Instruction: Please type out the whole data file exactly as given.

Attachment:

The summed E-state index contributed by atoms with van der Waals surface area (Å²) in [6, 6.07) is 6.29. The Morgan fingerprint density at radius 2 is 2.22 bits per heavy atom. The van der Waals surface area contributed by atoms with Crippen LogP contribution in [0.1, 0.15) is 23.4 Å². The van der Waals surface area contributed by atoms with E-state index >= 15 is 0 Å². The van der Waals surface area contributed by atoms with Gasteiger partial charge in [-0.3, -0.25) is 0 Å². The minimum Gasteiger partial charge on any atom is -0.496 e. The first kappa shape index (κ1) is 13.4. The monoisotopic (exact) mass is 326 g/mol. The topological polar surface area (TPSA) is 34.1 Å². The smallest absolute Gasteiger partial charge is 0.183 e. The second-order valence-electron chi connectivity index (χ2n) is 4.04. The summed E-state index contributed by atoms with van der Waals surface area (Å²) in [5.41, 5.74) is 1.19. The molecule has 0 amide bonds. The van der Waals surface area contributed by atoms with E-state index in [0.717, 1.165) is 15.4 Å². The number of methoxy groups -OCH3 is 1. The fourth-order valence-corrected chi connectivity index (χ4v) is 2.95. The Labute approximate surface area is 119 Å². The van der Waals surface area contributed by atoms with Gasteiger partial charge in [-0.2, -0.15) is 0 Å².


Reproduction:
The summed E-state index contributed by atoms with van der Waals surface area (Å²) in [6, 6.07) is 6.29. The Morgan fingerprint density at radius 2 is 2.22 bits per heavy atom. The van der Waals surface area contributed by atoms with Crippen LogP contribution in [0.1, 0.15) is 23.4 Å². The van der Waals surface area contributed by atoms with E-state index >= 15 is 0 Å². The van der Waals surface area contributed by atoms with Gasteiger partial charge in [-0.3, -0.25) is 0 Å². The minimum Gasteiger partial charge on any atom is -0.496 e. The first kappa shape index (κ1) is 13.4. The monoisotopic (exact) mass is 326 g/mol. The topological polar surface area (TPSA) is 34.1 Å². The smallest absolute Gasteiger partial charge is 0.183 e. The second-order valence-electron chi connectivity index (χ2n) is 4.04. The summed E-state index contributed by atoms with van der Waals surface area (Å²) in [5.41, 5.74) is 1.19. The molecule has 0 amide bonds. The van der Waals surface area contributed by atoms with E-state index in [0.717, 1.165) is 15.4 Å². The number of methoxy groups -OCH3 is 1. The fourth-order valence-corrected chi connectivity index (χ4v) is 2.95. The Labute approximate surface area is 119 Å². The van der Waals surface area contributed by atoms with Gasteiger partial charge in [-0.2, -0.15) is 0 Å².